Container ship lines are poised to break a years-long pattern of vessel capacity expanding faster than cargo volume but only if they avoid another ship-ordering binge, Dynamar says in a report profiling the 25 largest global container lines.
The Netherlands-based research and consulting firm said its “Cap/Car Index” widened steadily for several years through 2009. The index compares expansion in vessel capacity and cargo carryings from a 1999 base. A reading below 100 indicates that capacity has grown faster than cargo volume.
From a reading of 91 in 2005, the Dynamar index fell to 88 in 2006, 87 in 2007, 81 in 2008 and 73 in 2009, when global container volumes plunged by double digits during the recession while carriers added scores of new ships.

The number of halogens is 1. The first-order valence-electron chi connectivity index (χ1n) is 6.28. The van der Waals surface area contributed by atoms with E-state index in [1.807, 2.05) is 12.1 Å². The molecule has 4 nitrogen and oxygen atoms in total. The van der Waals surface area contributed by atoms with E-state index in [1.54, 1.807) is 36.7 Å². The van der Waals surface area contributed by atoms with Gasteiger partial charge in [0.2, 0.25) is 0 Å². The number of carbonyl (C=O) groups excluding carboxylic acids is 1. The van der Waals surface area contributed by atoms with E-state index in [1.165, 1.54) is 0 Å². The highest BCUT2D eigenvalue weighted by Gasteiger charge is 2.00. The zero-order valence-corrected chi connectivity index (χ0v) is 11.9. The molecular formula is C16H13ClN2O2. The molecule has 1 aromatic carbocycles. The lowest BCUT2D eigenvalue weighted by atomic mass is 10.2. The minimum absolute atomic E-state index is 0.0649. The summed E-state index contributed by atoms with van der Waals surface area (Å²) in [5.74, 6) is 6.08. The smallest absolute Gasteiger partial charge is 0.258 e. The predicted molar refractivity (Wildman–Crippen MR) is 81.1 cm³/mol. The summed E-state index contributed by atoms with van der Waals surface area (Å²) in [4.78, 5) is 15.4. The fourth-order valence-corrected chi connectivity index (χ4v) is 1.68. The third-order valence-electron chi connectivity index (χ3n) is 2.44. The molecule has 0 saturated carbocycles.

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“Even when taking all the effects influencing this ratio into account, the conclusion can only be that the world’s largest carriers are expanding capacity at a faster pace than the general growth of volumes justifies,” the report said.
Dynamar said current shipyard order books and economic developments suggest the capacity-to-carryings ratio will narrow in the next couple of years.
The report said capacity is expected to grow 8 to 9 percent annually through 2012 before slipping to 5 percent in 2013, while cargo volume is projected to rise 10 to 11 percent for 2011 and 2012 and 8 to 9 percent in 2012 and 2013. But the report added, “Any renewed large-scale ordering as seen in 2006-2007 would push the Car/Cap Ratio further back down.”
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